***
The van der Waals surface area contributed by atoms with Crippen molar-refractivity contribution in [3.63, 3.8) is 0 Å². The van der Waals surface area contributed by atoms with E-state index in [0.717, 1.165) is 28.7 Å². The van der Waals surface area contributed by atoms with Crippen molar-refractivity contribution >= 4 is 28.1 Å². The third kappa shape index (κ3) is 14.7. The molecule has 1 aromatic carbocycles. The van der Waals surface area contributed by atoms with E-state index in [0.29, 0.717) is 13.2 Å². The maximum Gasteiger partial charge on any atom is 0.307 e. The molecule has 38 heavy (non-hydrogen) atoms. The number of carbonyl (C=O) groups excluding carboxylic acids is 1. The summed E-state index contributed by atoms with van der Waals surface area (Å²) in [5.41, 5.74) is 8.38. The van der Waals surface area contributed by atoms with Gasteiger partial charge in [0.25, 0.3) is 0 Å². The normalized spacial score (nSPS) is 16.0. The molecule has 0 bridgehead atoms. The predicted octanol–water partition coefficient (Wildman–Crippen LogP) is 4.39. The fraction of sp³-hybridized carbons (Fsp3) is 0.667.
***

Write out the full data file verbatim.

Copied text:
The van der Waals surface area contributed by atoms with Crippen molar-refractivity contribution in [3.63, 3.8) is 0 Å². The van der Waals surface area contributed by atoms with E-state index in [0.717, 1.165) is 28.7 Å². The van der Waals surface area contributed by atoms with Crippen molar-refractivity contribution >= 4 is 28.1 Å². The third kappa shape index (κ3) is 14.7. The molecule has 1 aromatic carbocycles. The van der Waals surface area contributed by atoms with E-state index in [0.29, 0.717) is 13.2 Å². The maximum Gasteiger partial charge on any atom is 0.307 e. The molecule has 38 heavy (non-hydrogen) atoms. The number of carbonyl (C=O) groups excluding carboxylic acids is 1. The summed E-state index contributed by atoms with van der Waals surface area (Å²) in [5.41, 5.74) is 8.38. The van der Waals surface area contributed by atoms with Gasteiger partial charge in [0.25, 0.3) is 0 Å². The normalized spacial score (nSPS) is 16.0. The molecule has 0 bridgehead atoms. The predicted octanol–water partition coefficient (Wildman–Crippen LogP) is 4.39. The fraction of sp³-hybridized carbons (Fsp3) is 0.667.